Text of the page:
Mike Isaac

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Boosting STEM Education, Facebook Starts Christmas Early With Laptops for Schools

Facebook Home questions and answers session.’Tis the season for selflessness — and Facebook is getting an early start on its gift-giving.

As part of its efforts to encourage learning in the STEM fields of education, the company is donating hundreds of free laptops to kids in schools around the San Francisco Bay Area.

That came most recently in the form of a free laptop for every eighth grader at Everett Middle School in San Francisco, with a surprise visit from CEO Mark Zuckerberg Facebook CIO Tim Campos, who had 100 Lenovo Thinkpads in tow. (He gave 25 laptops to Mission High School students, as well.)

Everett and Mission High are the first San Francisco schools to which Facebook has donated laptops, but the company has a history of giving away free laptops and computer equipment to schools around the Peninsula and Silicon Valley — closer to Facebook’s Menlo Park headquarters. The company has given away more than 1,000 laptops over the last two years, according to a company spokesperson.

“We understand that young students need the tools of technology to compete. The Facebook laptop giveaway program is designed to provide a critical tool to students in need,” a Facebook spokesperson said. “We hope these students will pursue an education in STEM as a result of being exposed to technology now.”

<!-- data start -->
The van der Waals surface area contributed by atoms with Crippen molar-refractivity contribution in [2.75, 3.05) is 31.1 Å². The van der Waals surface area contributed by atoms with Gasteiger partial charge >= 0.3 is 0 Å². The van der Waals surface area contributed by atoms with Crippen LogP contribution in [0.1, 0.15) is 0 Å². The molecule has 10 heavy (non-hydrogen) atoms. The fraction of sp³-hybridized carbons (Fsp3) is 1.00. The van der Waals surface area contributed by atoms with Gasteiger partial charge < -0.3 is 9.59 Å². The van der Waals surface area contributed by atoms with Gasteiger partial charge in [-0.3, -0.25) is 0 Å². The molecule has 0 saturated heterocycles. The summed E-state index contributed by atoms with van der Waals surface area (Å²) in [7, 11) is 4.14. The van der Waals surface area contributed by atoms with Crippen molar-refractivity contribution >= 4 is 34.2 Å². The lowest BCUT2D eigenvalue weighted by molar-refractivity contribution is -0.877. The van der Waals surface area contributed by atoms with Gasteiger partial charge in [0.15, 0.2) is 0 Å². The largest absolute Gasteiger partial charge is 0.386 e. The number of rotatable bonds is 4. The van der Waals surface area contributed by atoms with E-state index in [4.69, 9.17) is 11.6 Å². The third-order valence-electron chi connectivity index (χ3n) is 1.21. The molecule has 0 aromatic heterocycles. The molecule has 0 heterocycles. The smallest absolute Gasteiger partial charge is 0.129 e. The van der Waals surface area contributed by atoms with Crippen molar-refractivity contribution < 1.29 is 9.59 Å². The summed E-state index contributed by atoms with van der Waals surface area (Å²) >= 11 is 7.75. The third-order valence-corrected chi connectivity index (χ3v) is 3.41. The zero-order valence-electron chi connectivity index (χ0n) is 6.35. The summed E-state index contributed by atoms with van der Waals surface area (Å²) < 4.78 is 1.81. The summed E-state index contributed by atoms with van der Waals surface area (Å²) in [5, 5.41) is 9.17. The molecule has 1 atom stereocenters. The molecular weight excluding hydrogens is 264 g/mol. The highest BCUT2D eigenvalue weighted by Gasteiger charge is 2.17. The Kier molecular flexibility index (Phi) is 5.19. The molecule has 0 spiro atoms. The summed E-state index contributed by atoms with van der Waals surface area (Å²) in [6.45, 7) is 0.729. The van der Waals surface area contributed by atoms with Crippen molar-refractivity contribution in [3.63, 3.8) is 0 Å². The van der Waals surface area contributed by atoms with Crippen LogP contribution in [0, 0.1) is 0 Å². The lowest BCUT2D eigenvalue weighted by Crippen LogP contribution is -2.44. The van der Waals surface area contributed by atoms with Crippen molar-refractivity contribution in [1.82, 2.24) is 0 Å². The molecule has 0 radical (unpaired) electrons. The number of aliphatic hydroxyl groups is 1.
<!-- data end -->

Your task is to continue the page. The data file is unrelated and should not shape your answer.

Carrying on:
The main focus is on eighth graders and those on the cusp of entering high school, Facebook said, and the company will continue working with civic leaders to pinpoint schools that most need the technology. All of the laptops come via Facebook’s own refurbished-hardware department.

To be sure, donating computer hardware to schools isn’t new to tech companies. Google has a large high school laptop grants program, and of course there is Nicholas Negroponte’s “One Laptop Per Child” initiative (though that has seen its share of struggles).

Still, credit where due — Facebook’s targeted approach with community organizers could be helpful in getting tech help to Bay Area schools where it is needed.

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The problem with the Billionaire Savior phase of the newspaper collapse has always been that billionaires don’t tend to like the kind of authority-questioning journalism that upsets the status quo.

— Ryan Chittum, writing in the Columbia Journalism Review about the promise of Pierre Omidyar’s new media venture with Glenn Greenwald